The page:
18 Aug 2011
Grass-Roots Level Education, Local Awareness and Monitoring for Conservation of Blue Swallow in Western Kenya
A Diagnostic Multi-Stakeholder Strategy for Conservation of Blue Swallow Hirundo atrocaerulea in Kenya
The project will survey the status and threats to Blue Swallow and conduct trainings to facilitate the formation of site conservation groups to spearhead local conservation actions at the sites.
Blue Swallow is globally Vulnerable, classified as endangered by the East African regional Red Data List, and is listed in Appendix I and II on the (Bonn) Convention on the Conservation of Migratory Species of Wild Animals. The species is an intra-African migrant with its range spanning ten African countries. Continentally, the Blue Swallow faces several threats some of which International Blue Swallow Action Plan enumerates as habitat degradation and conversion, local hunting and specialized habitat requirements. In Kenya, the species is known to occur in two Important Bird Areas: Busia Grasslands and Ruma National Park.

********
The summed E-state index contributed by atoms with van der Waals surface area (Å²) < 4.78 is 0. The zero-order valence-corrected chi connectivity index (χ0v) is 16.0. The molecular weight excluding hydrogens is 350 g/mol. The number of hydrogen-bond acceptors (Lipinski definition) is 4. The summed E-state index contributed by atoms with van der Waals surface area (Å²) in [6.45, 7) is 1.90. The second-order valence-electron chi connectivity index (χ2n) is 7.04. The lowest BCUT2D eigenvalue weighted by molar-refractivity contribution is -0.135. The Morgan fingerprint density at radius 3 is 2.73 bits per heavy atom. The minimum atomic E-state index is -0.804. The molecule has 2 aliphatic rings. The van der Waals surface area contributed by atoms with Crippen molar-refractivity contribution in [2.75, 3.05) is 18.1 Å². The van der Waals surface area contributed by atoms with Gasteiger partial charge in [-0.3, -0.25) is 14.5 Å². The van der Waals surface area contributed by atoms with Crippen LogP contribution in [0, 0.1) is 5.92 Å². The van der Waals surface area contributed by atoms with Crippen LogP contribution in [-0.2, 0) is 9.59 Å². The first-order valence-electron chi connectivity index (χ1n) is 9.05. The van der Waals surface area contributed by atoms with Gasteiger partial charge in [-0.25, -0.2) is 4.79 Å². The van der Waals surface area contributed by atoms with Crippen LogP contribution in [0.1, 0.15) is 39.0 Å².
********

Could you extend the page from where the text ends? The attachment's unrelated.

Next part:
The conservation profile of the Blue Swallow in Kenya is low due to focus on megafauna and lack of a localized multi-stakeholder and contextualized management plan for the species. Studies on the species are less hence information on status and population trend of the Blue Swallow is scarce and local conservation action is poor. This is despite deductable threats due to its occurrence in both protected and unprotected sites in its non-breeding range in Kenya. Hence, there is need to conduct surveys on the status of the species and its habitats to provide baseline information to guide future research on Blue Swallow biology and ecology, establishment of monitoring programmes and guidelines for best practice for land management.
This project will survey the population status of the Blue Swallow and establish current threats facing the species and its habitats in its wintering grounds in Kenya to enable design of species/sites conservation action plan. Several trips to the remote study areas will be made during the non-breeding period of the Blue Swallow. Transects will be established and walked randomly at the sites to collect data on species counts, quantify human activities and record notable threats through general observations. The project will also facilitate the formation of Site Conservation Groups in the sites to spearhead local conservation actions and build their capacity on IBA conservation and sustainability. The results of this study will act as a foundation for more research on the biology and ecology of the Blue Swallow and its threatened moist grassland habitats in Kenya.